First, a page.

Deezer Reportedly Expecting to IPO in the Next 12-15 Months, CEO Says

Deezer CEO Hans-Holger Albrecht signaled plans for an IPO, stating that the company will go public sometime in the next 12-18 months, with the exact time being dependent on market conditions. The music streaming service company was planning an IPO back in 2015, hoping it would raise close to $330 million, but it backed out after failing to convince investors. Some of its main investors include Saudi Prince Alwaleed bin Talal, who in August of last year invested 1 billion Saudi riyals ($270 million) in the company, valuing it at about $1.1 billion. Warner Music, Sony, Universal as well as telecommunication company Orange and French tycoon Xavier Niel also have interests. Albrecht reported that the company does not need to raise more money at the moment, but he also insisted that they could if they wanted to. He categorized Deezer as being “well-funded” and in “a very fortunate situation.” The company began operations in 2007, and it currently has 14 million active monthly users spread across 185 countries. The catalog includes over 56 million songs as well as other content. In October of last year, Deezer entered both North Africa and the Middle East, and they are expecting significant growth in the coming months from countries such as Saudi Arabia, Egypt, and the UAE.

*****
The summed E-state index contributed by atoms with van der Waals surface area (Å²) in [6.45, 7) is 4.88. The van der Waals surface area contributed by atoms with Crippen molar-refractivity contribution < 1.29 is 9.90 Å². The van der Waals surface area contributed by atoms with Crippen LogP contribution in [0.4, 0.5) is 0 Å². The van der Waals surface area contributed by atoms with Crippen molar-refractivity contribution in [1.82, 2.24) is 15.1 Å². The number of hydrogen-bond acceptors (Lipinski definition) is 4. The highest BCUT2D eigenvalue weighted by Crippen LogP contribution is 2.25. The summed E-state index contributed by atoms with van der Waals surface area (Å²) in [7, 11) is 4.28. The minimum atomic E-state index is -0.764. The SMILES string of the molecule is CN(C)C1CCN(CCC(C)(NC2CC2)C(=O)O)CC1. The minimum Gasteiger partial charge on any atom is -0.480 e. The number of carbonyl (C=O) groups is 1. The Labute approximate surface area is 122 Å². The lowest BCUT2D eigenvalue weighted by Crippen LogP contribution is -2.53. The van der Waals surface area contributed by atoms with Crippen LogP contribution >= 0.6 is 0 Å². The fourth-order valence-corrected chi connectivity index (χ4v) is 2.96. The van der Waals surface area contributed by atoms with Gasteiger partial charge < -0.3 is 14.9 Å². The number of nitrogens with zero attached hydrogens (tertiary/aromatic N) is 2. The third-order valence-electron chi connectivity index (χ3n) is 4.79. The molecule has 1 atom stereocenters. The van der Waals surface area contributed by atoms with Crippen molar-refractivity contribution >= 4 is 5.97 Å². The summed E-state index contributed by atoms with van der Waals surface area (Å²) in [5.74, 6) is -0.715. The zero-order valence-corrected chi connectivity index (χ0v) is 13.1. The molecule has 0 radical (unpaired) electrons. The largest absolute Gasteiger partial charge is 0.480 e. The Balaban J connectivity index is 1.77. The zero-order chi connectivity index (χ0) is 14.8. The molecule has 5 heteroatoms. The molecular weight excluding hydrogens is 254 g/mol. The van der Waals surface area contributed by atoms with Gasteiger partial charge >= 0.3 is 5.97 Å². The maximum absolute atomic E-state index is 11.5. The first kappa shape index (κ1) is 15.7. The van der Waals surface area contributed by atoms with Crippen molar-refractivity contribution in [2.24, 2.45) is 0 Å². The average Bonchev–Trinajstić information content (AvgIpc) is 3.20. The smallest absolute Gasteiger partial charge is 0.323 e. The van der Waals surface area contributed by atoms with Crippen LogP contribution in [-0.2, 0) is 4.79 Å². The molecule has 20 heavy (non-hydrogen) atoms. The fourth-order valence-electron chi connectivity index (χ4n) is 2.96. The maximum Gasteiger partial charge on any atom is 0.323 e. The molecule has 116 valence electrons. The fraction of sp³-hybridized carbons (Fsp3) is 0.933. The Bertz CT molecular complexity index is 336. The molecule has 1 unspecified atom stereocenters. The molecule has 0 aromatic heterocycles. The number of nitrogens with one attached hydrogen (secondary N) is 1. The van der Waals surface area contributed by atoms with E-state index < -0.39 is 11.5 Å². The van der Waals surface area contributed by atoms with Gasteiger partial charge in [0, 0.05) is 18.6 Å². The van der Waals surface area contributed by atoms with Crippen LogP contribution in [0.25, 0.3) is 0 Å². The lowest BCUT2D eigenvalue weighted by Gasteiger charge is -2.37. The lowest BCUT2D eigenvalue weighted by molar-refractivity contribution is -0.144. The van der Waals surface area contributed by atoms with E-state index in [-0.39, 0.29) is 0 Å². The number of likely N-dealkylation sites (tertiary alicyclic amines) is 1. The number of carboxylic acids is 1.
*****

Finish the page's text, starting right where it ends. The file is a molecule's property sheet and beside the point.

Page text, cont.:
Random Ramblings

  • The Recording Academy honors Aerosmith as the 2020 MusiCares Person of the Year.
  • Guns N’ Roses' "Sweet Child O’ Mine" sets the record as the first ’80s music video to reach one billion views on YouTube.
  • How Enrique Iglesias became the King of Latin Pop.
  • The 3 Strains of “Internet Rap" in 2019.
  • Justin Bieber becomes the youngest solo male artist to have at least 200 total weeks on Billboard's Hot 100's Top 10.
  • Jojo launches her new musical era through new song, "Joanna".